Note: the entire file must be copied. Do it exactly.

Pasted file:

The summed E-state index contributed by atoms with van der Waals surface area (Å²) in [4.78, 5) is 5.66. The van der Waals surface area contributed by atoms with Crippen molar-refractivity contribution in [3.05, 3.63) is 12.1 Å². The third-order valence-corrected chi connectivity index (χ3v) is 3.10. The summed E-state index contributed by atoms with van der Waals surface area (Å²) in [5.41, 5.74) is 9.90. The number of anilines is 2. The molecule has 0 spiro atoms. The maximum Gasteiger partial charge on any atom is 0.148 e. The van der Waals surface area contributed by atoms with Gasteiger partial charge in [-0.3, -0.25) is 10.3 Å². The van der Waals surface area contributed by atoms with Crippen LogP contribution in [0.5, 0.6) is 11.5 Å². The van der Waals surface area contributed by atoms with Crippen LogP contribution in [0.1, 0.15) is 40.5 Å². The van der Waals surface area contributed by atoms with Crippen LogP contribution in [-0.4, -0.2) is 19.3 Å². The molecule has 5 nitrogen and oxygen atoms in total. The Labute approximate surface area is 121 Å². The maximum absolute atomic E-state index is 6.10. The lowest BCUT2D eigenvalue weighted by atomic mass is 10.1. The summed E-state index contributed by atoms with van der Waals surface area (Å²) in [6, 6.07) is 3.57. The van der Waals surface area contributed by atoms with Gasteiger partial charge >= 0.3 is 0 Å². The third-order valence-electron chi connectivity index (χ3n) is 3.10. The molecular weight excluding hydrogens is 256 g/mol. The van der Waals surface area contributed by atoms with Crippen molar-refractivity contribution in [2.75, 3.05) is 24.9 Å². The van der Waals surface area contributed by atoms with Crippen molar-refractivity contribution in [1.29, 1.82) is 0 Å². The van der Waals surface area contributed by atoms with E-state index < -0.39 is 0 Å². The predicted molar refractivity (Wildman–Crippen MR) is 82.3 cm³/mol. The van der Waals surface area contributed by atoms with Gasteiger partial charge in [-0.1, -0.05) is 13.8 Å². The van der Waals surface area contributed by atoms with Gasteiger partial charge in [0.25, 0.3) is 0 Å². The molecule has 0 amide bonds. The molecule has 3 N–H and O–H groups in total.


The summed E-state index contributed by atoms with van der Waals surface area (Å²) in [4.78, 5) is 5.66. The van der Waals surface area contributed by atoms with Crippen molar-refractivity contribution in [3.05, 3.63) is 12.1 Å². The third-order valence-corrected chi connectivity index (χ3v) is 3.10. The summed E-state index contributed by atoms with van der Waals surface area (Å²) in [5.41, 5.74) is 9.90. The number of anilines is 2. The molecule has 0 spiro atoms. The maximum Gasteiger partial charge on any atom is 0.148 e. The van der Waals surface area contributed by atoms with Gasteiger partial charge in [-0.3, -0.25) is 10.3 Å². The van der Waals surface area contributed by atoms with Crippen LogP contribution in [0.5, 0.6) is 11.5 Å². The van der Waals surface area contributed by atoms with Crippen LogP contribution in [0.1, 0.15) is 40.5 Å². The van der Waals surface area contributed by atoms with Crippen LogP contribution in [-0.4, -0.2) is 19.3 Å². The molecule has 5 nitrogen and oxygen atoms in total. The Labute approximate surface area is 121 Å². The maximum absolute atomic E-state index is 6.10. The lowest BCUT2D eigenvalue weighted by atomic mass is 10.1. The summed E-state index contributed by atoms with van der Waals surface area (Å²) in [6, 6.07) is 3.57. The van der Waals surface area contributed by atoms with Gasteiger partial charge >= 0.3 is 0 Å². The third-order valence-electron chi connectivity index (χ3n) is 3.10. The molecular weight excluding hydrogens is 256 g/mol. The van der Waals surface area contributed by atoms with Crippen molar-refractivity contribution in [2.75, 3.05) is 24.9 Å². The van der Waals surface area contributed by atoms with Crippen molar-refractivity contribution in [1.29, 1.82) is 0 Å². The van der Waals surface area contributed by atoms with E-state index < -0.39 is 0 Å². The predicted molar refractivity (Wildman–Crippen MR) is 82.3 cm³/mol. The van der Waals surface area contributed by atoms with Gasteiger partial charge in [-0.1, -0.05) is 13.8 Å². The van der Waals surface area contributed by atoms with Gasteiger partial charge in [0.25, 0.3) is 0 Å². The molecule has 0 amide bonds. The molecule has 3 N–H and O–H groups in total.